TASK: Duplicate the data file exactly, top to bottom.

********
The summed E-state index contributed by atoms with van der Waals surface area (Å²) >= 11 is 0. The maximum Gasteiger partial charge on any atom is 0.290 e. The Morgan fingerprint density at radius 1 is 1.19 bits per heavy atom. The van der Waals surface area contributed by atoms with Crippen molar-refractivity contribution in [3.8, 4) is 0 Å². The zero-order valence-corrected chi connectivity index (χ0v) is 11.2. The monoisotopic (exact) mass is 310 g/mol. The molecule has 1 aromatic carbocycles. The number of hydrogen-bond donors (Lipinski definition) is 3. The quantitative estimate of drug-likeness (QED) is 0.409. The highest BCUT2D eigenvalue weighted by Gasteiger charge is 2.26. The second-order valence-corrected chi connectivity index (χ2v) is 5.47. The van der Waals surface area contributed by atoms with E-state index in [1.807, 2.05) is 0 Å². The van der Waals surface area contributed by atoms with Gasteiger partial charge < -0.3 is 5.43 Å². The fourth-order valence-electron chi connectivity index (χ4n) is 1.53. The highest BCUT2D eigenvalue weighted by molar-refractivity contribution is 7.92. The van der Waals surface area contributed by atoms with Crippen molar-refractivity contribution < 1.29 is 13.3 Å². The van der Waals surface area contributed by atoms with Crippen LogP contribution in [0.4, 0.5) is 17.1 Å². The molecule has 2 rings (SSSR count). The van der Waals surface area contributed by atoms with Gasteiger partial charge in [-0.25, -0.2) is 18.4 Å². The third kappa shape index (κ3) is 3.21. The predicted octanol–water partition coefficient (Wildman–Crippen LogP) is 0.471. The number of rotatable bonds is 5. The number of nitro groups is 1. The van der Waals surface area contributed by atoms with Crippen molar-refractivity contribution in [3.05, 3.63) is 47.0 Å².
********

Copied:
The summed E-state index contributed by atoms with van der Waals surface area (Å²) >= 11 is 0. The maximum Gasteiger partial charge on any atom is 0.290 e. The Morgan fingerprint density at radius 1 is 1.19 bits per heavy atom. The van der Waals surface area contributed by atoms with Crippen molar-refractivity contribution in [3.8, 4) is 0 Å². The zero-order valence-corrected chi connectivity index (χ0v) is 11.2. The monoisotopic (exact) mass is 310 g/mol. The molecule has 1 aromatic carbocycles. The number of hydrogen-bond donors (Lipinski definition) is 3. The quantitative estimate of drug-likeness (QED) is 0.409. The highest BCUT2D eigenvalue weighted by Gasteiger charge is 2.26. The second-order valence-corrected chi connectivity index (χ2v) is 5.47. The van der Waals surface area contributed by atoms with E-state index in [1.807, 2.05) is 0 Å². The van der Waals surface area contributed by atoms with Gasteiger partial charge < -0.3 is 5.43 Å². The fourth-order valence-electron chi connectivity index (χ4n) is 1.53. The highest BCUT2D eigenvalue weighted by molar-refractivity contribution is 7.92. The van der Waals surface area contributed by atoms with Crippen molar-refractivity contribution < 1.29 is 13.3 Å². The van der Waals surface area contributed by atoms with Crippen LogP contribution in [0.4, 0.5) is 17.1 Å². The molecule has 2 rings (SSSR count). The van der Waals surface area contributed by atoms with Gasteiger partial charge in [-0.25, -0.2) is 18.4 Å². The third kappa shape index (κ3) is 3.21. The predicted octanol–water partition coefficient (Wildman–Crippen LogP) is 0.471. The number of rotatable bonds is 5. The number of nitro groups is 1. The van der Waals surface area contributed by atoms with Crippen molar-refractivity contribution in [3.05, 3.63) is 47.0 Å².